At 11am on a weekday morning this past week, hundreds of people queued up at the top end of Bourke Street in Melbourne’s busy CBD for an early Christmas lunch.
This wasn’t just any lunch though, this was the Salvation Army’s annual lunch for the homeless at its Bourke St shelter.
The cast of hundreds were full of Christmas cheer as they waited for the doors to open and the festivities to begin.
Once inside, a three-course meal was served by volunteer waiters from Crown, while singers Denis Walter and Laura Davidson, with guitarist Michael Cristiano, entertained the happily chattering clientele.
It’s a diverse crew of customers on any day at the Salvos on Bourke St. There are the people who sleep rough, people with disabilities, the old, the young. The sick, sad and the lonely, as they say, or just people down on their luck.
This year I spent some time at the lunch with young international students who were struggling to stay afloat far from home. They were at a table next to some much older Chinese and Vietnamese community members who attend every year. Whatever hardships people were facing, we all had a smile on our faces for one another.
As usual, I received a lot of free political advice and was left with no doubt what people’s opinions were.
But I witnessed by own Christmas miracle when I met a woman called Janette who had received her first pair of hearing aids from Hearing Australia.
Hearing Australia provides free hearing tests and hearing aids at the Salvos, alongside staff members from Services Australia and the National Disability Insurance Agency as part of the Albanese Government’s Community Partnership Program.
Janette wept as she could hear for the first time in many years and danced, front and centre, to Denis and the band as they played Christmas classics.
This year has been a difficult one for our world and it can leave you feeling exhausted.
But spending time at the Salvos Christmas lunch always fills me with a warm feeling of hope. It has become on of my favourite days on the calendar.
Just last month I spoke at the conference marking 140 years of the Salvos’ commitment to providing social services in Australia.
But even before formally starting those services, Edward Saunders and John Gore held a street meeting in the Adelaide Botanic Gardens in 1880 – the start of the Australian chapter of the Salvation Army.
Gore sent out the invitation to those who hadn’t had a square meal to come to his home to be fed. A simple, powerful gesture.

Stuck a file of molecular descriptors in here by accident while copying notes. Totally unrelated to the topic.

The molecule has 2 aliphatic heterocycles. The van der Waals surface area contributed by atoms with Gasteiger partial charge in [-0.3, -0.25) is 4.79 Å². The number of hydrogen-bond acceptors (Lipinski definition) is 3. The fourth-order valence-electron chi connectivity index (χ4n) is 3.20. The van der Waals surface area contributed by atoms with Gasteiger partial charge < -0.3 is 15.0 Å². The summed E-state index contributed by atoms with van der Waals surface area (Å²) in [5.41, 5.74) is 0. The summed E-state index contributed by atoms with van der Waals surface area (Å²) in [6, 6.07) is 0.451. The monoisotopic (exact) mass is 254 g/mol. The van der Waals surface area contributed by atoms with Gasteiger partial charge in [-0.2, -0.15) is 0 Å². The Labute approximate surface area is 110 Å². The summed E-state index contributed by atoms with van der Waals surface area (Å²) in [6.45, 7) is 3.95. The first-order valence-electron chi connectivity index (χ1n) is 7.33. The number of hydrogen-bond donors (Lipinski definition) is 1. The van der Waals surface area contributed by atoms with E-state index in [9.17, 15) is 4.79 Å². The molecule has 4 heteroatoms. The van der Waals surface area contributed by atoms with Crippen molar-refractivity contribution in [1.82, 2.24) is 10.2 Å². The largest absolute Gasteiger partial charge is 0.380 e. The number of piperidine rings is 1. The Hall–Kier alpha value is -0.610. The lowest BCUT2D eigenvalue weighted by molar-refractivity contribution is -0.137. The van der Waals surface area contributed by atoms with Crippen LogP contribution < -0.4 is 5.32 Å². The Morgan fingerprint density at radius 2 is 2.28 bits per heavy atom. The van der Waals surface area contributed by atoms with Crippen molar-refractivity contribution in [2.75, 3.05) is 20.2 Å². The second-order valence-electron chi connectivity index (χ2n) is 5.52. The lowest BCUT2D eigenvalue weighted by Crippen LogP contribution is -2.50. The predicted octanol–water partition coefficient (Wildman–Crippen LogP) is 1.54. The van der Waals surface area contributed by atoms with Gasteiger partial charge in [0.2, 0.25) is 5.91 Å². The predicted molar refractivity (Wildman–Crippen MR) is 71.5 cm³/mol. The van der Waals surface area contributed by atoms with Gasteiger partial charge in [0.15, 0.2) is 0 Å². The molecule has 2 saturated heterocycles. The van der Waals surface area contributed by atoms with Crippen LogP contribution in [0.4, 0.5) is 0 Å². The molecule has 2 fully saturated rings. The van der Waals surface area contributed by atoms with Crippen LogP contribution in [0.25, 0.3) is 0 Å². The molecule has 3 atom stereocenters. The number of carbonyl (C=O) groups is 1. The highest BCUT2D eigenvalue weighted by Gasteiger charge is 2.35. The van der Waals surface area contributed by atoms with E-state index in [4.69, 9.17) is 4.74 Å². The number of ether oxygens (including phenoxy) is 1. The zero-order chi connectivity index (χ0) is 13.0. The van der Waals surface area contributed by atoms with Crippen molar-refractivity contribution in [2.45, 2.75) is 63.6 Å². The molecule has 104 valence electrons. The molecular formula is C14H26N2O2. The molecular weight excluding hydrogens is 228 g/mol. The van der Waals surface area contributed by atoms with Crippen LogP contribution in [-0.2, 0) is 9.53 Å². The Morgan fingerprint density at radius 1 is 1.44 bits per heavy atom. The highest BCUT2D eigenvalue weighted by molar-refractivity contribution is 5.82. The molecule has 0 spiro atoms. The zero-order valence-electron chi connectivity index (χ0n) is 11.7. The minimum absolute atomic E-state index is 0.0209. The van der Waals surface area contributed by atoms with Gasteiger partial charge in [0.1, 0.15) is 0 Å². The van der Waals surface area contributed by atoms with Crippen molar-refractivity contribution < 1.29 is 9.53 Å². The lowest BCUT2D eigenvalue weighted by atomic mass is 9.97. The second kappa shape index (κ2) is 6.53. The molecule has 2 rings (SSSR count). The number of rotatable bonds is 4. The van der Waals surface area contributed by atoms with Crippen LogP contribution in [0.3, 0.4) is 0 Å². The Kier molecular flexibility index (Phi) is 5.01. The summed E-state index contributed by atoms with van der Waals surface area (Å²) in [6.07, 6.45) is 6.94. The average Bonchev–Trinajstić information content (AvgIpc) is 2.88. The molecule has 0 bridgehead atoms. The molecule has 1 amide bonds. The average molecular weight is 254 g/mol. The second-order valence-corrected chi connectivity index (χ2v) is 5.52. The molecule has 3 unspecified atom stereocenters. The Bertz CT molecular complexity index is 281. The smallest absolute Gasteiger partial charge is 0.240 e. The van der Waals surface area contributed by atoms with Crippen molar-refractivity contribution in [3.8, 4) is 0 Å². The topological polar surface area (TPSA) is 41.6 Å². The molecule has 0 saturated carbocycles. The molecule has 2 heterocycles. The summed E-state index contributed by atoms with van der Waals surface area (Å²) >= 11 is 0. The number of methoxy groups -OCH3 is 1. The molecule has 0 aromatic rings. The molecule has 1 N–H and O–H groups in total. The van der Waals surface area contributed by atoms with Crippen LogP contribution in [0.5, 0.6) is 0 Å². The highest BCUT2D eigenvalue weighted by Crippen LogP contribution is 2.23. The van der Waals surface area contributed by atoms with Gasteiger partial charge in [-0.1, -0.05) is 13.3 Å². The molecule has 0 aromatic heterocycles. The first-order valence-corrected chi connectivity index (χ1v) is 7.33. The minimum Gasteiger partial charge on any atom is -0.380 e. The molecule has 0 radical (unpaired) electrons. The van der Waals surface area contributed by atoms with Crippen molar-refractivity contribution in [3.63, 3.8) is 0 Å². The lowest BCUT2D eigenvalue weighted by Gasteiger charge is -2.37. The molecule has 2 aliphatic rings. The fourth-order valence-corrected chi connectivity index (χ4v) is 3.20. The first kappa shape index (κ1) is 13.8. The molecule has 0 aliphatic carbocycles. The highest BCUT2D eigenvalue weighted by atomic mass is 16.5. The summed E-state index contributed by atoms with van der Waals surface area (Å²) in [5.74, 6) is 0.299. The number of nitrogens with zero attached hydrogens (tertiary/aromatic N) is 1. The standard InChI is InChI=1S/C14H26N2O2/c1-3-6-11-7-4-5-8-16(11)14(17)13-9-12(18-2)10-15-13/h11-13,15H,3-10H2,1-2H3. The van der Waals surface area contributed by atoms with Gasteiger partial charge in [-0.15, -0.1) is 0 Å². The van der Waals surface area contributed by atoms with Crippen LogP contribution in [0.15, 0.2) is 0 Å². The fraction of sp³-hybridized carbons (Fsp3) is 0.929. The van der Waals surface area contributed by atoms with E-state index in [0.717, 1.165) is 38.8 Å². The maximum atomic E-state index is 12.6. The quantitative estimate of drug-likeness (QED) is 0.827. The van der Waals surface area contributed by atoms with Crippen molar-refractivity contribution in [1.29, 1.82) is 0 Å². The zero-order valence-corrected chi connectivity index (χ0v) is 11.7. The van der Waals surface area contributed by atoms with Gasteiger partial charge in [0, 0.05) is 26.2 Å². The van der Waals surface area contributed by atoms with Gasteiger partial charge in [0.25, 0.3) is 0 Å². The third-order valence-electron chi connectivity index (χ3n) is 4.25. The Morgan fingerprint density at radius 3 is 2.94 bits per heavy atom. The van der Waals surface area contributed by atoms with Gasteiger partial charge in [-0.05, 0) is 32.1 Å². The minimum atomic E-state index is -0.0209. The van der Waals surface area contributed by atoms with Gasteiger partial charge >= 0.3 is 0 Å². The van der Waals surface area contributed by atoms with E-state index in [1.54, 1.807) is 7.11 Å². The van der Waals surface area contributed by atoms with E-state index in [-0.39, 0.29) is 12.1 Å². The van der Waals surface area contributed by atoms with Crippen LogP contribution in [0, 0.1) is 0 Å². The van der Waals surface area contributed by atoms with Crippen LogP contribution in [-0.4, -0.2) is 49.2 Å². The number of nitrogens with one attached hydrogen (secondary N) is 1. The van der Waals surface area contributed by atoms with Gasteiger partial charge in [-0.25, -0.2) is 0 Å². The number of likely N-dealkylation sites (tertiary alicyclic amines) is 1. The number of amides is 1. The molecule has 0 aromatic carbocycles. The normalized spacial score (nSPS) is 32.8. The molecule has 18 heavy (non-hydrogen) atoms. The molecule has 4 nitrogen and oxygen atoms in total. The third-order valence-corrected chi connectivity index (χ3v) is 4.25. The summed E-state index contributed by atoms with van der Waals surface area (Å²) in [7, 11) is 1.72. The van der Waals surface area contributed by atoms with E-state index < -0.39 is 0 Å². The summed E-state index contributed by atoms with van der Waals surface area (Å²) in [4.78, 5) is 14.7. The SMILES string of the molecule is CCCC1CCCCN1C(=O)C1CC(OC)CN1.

This invitation has been made through the decades and around the world every day of the year, not just by the Salvos but by many groups who believe in the moral obligation to support our most vulnerable.
People making safe havens and providing shelter and food at Christmas is a special tradition.
Here in Australia, we see the great work of organisations like the Uniting Church’s Tranby Engagement Hub in Perth, the Wayside Chapel and Bill Crews Foundation in Sydney, and St Vinnies across the nation, which support the homeless, those with addictions, women and children leaving domestic violence, and the elderly and lonely.
At the height of the pandemic lockdowns, particularly in my hometown of Melbourne, it was modest community members who leapt into action. The community delivered groceries and meals to those locked down for six tough days, surrounded by 600 police officers, in the Flemington Towers, who were, with only one-hour’s notice, unable to work and worried about feeding their families.
Almsgiving is a tenet of almost all belief systems. Supporting the poor and vulnerable is not the sole domain of religion.
Many Australian charities are powered by the likes of the dedicated people at OzHarvest, while Foodbank is there for Australians whose wallets are feeling the strain.
As far back as Ancient Egypt it is believed people needed to show they had helped the hungry in order to have a good afterlife.
During the Industrial Revolution, British experienced new prosperity, but also terribly exacerbated the financial conditions of the poor. It was this environment that was thought to be the genesis of the modern day ‘soup kitchen’.
The concept again came to prominence in the Great Depression and, in more recent memory, the GFC in 2007 and, of course, Covid.
But putting food in a person’s stomach is merely one expression of a higher purpose.
This is about keeping true to the Aussie “fair go all round” that stops the poor, the lonely, the homeless, the marginalised from falling through the cracks in society.
It is about inclusion and understanding.
It is about our community saying we all have tough times, let us make yours a bit easier, because ‘there but for the grace of god go I’.
It is about truly creating a place of solace and sanctuary for people from all walks of life – without judgement.
It is about finding people to call ‘family’ for an hour, a day, a year – or more.
It is one of the purest forms of love to extend a hand to a stranger and give a sense of worth and belonging and expect nothing in return.
This Christmas, I will acknowledge the absolute privilege of not wanting for anything.
I am surrounded by those things that enrich a life – my wonderful wife, Chloe, my fantastic children Rupert, Georgette and Clementine, and extended family and many friends who understand that my job can mean our contact is intermittent but whose connection is always felt.
To you, the readers of my column in 2023, I thank you for allowing me to share my thoughts, my ideas and my vision for the future with you.
I wish everyone a peace-filled, relaxing and safe festive season.
(And don’t forget that today is ‘Gravy Day’.)
This opinion piece was first published in The West Australian on Wednesday 21 December 2023.